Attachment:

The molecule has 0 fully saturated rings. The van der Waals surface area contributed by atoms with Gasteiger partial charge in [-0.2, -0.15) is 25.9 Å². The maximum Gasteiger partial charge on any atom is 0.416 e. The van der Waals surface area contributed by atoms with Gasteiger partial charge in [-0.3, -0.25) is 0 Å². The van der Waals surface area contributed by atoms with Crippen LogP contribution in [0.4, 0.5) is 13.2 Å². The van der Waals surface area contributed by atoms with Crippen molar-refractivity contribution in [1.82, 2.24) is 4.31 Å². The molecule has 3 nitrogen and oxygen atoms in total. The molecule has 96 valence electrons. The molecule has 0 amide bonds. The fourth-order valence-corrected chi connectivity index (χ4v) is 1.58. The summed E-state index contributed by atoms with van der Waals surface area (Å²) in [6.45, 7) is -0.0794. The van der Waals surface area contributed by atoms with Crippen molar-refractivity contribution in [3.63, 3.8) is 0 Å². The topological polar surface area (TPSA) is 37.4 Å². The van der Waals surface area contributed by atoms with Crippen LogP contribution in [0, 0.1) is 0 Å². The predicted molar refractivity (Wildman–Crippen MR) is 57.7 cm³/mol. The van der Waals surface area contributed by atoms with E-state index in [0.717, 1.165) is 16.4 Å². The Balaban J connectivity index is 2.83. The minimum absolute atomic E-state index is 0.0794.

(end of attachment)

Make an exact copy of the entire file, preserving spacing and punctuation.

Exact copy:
The molecule has 0 fully saturated rings. The van der Waals surface area contributed by atoms with Gasteiger partial charge in [-0.2, -0.15) is 25.9 Å². The maximum Gasteiger partial charge on any atom is 0.416 e. The van der Waals surface area contributed by atoms with Gasteiger partial charge in [-0.3, -0.25) is 0 Å². The van der Waals surface area contributed by atoms with Crippen LogP contribution in [0.4, 0.5) is 13.2 Å². The van der Waals surface area contributed by atoms with Crippen molar-refractivity contribution in [1.82, 2.24) is 4.31 Å². The molecule has 3 nitrogen and oxygen atoms in total. The molecule has 96 valence electrons. The molecule has 0 amide bonds. The fourth-order valence-corrected chi connectivity index (χ4v) is 1.58. The summed E-state index contributed by atoms with van der Waals surface area (Å²) in [6.45, 7) is -0.0794. The van der Waals surface area contributed by atoms with Crippen molar-refractivity contribution in [3.63, 3.8) is 0 Å². The topological polar surface area (TPSA) is 37.4 Å². The van der Waals surface area contributed by atoms with Crippen LogP contribution in [0, 0.1) is 0 Å². The predicted molar refractivity (Wildman–Crippen MR) is 57.7 cm³/mol. The van der Waals surface area contributed by atoms with E-state index in [0.717, 1.165) is 16.4 Å². The Balaban J connectivity index is 2.83. The minimum absolute atomic E-state index is 0.0794.